If you submitted by mail or fax:
Claim letters submitted by mail or fax should receive an acknowledgement letter from the City Clerk’s Office within ten business days upon receipt of your letter.
ClaimsPro will send an acknowledgement letter within two business days upon receipt of your letter from the City Clerk’s Office.
A ClaimsPro Claims Adjuster will be assigned to investigate your claim and will also send you an acknowledgement letter within two business days of being assigned the claim.
Generally, you should receive an acknowledgment letter within 10 business days, however delays may occur due to mail and courier service.
The ClaimsPro Claims Adjuster is your contact person for the status of your claim.
If you do not receive an acknowledgement letter please contact ClaimsPro at 416-252-4431.
There will be an investigation by the City’s adjusters to determine if the City is responsible for your loss.
The investigation will consist of gathering information from you and Toronto Water. Records from the division will be reviewed to determine if reasonable maintenance, response time and installation standards were met. Division records are found in Toronto Water’s Hansen work management system database and may include service request details, completed work orders, summaries of service requests and records of preventative maintenance. In addition, Environment Canada weather records (to track temperatures and precipitation), City of Toronto rain gauge records (in the event of a severe weather system passing through the City at the time of the loss) and information about contractors or third parties that may have been carrying out work at or near the site of the incident, are collected and reviewed. If the applicable standards have not been met, the adjuster will contact you in an effort to resolve your claim.
Typically, property damage claims are completed within 90 days.
In cases of extreme storm events such as heavy rain, snowstorms or windstorms the City does receive a higher volume of claims which generally extends the time it takes to process insurance claims. In these cases, the City’s investigation may take longer than 90 days. The adjuster will advise you if your claim falls in the “storm event” category.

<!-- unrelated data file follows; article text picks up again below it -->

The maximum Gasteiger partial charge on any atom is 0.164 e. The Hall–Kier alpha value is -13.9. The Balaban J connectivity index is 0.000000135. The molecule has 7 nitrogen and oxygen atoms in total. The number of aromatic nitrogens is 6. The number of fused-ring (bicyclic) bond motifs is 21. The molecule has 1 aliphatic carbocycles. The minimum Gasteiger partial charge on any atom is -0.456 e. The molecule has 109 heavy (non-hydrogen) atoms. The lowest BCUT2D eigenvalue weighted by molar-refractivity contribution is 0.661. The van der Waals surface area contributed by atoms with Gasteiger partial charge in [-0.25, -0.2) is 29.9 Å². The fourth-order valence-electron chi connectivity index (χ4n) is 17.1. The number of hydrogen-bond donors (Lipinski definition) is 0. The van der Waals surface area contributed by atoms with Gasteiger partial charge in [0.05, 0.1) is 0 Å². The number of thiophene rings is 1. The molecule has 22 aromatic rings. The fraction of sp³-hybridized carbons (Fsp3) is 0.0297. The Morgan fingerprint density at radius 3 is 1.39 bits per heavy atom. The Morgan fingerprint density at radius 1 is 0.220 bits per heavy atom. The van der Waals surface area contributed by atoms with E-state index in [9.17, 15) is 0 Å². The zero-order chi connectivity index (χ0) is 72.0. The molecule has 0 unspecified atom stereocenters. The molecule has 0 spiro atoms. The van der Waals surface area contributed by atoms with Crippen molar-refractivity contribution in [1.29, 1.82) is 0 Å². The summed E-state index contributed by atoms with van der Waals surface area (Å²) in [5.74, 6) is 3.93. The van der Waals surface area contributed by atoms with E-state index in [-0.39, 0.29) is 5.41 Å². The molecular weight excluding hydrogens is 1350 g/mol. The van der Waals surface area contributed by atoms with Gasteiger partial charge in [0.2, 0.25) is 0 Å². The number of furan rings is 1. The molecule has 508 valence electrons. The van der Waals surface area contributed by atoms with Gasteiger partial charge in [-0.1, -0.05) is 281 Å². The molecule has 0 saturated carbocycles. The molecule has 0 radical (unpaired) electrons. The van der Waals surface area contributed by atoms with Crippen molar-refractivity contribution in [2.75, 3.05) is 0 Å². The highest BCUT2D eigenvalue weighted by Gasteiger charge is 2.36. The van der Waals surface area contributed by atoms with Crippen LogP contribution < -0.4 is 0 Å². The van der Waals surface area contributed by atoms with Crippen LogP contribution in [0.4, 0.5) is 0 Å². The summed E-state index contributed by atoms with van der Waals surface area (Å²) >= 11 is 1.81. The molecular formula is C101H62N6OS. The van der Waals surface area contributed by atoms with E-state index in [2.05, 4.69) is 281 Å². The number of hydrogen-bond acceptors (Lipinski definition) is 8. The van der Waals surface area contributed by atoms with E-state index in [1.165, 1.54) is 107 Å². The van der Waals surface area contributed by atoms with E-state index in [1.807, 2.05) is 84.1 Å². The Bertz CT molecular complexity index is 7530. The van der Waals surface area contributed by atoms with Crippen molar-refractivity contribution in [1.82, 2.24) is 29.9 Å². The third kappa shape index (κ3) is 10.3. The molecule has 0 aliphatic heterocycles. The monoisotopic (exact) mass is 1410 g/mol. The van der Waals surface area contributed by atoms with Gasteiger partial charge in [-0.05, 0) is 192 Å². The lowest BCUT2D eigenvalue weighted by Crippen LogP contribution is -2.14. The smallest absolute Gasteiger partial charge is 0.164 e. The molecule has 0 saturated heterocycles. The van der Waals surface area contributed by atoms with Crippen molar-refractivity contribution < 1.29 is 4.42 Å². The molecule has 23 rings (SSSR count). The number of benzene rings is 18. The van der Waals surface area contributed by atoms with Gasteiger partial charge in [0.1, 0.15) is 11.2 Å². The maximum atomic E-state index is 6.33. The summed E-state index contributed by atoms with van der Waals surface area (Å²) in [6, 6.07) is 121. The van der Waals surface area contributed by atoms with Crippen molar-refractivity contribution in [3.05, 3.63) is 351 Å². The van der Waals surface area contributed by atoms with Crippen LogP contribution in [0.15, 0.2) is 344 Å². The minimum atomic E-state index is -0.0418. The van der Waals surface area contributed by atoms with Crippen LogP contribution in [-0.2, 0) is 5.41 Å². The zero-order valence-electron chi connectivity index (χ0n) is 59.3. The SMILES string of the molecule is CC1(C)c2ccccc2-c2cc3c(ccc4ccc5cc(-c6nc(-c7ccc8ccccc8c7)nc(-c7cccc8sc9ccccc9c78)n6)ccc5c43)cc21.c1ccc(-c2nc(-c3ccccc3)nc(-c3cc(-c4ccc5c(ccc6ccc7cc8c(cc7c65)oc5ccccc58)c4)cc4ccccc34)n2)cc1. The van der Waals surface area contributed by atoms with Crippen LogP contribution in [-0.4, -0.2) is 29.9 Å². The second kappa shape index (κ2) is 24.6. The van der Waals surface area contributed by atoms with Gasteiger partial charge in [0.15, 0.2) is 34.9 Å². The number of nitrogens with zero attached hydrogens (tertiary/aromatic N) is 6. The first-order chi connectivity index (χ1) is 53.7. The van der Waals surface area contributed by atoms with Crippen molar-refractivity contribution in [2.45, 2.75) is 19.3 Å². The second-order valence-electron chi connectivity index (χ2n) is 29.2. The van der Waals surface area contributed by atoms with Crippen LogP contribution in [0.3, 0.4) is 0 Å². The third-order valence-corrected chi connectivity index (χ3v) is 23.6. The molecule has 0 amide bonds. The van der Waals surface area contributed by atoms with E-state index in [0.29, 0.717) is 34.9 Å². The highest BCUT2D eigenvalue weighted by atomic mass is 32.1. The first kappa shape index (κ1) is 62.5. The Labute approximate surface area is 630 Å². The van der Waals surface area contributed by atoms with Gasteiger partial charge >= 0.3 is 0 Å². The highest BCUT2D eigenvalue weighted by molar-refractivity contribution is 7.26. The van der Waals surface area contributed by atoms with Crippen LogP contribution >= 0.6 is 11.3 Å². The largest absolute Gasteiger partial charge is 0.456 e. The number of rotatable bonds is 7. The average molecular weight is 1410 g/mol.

Repairs to your property may be expedited by making a claim through your insurance company.
If your claim is denied
If Toronto Water records show that reasonable maintenance, response time and installation standards were met, the City has a defense and your claim will be denied. The City’s independent insurance adjuster will outline the results of their investigation in a letter and provide you with the division’s report that justifies the City’s denial.
It’s important to know that the majority of property damage claims made against the City of Toronto are denied as City divisions regularly meet or exceed standard service levels.
If you still wish to pursue your claim after being denied compensation, your next option is to proceed with legal action.
For more information regarding the claims process, please contact the City of Toronto’s Claims Inquiry Line at 416-397-4212.
When claims involve contracted companies
The City of Toronto frequently enters into contracts with independent companies (contractors) who perform work on the City’s behalf. The City’s agreements with the contractors contain a strict requirement that they respond directly to claims for any damage or injury they caused to the public.
Upon receipt of information from the City division that a contractor had control over the accident location at the time of your loss, the City’s adjuster will forward your claim to the contractor for their investigation and liability determination. You will be advised in writing when your claim has been forwarded to the contractor. The contractor should acknowledge receipt of your claim and identify a contact person who will be investigating your claim. If you do not receive the contractor’s acknowledgement letter within 10 business days, please contact the City’s adjuster to assist you with determining the contractor’s contact person.
The contractor will conduct an investigation and make a liability decision regarding your claim. If the contractor determines they were responsible for your loss, they will resolve your claim with you directly.
If the contractor determines their work met reasonable and appropriate construction standards, they may deny your claim. In this case, their communication to you will provide the results of their investigation and clearly explain their decision. Should you disagree with the contractor’s decision, please contact the City’s adjuster to advise them of the contractor’s position.
The City adjuster can assist you with the following:
clarify the claims process
clarify the facts the led the City to its position on liability
advise whether this position has changed given any of the contractor’s findings
If the contractor maintains that they are not liable, the City determines that it has not been negligent, and you still wish to pursue your claim, the adjuster will provide you with the basis upon which the City has denied liability.
If you still wish to pursue you claim, you have the option of pursuing the contractor and/or the City by proceeding legal action.
Complaints Process A complaint is an expression of dissatisfaction related to a City of Toronto program, service, staff member or the City’s insurance adjusters, ClaimsPro; where a customer believes that the City or its staff has not provided a service experience to the customer’s satisfaction at the point of service delivery, and a response or resolution is explicitly or implicitly expected.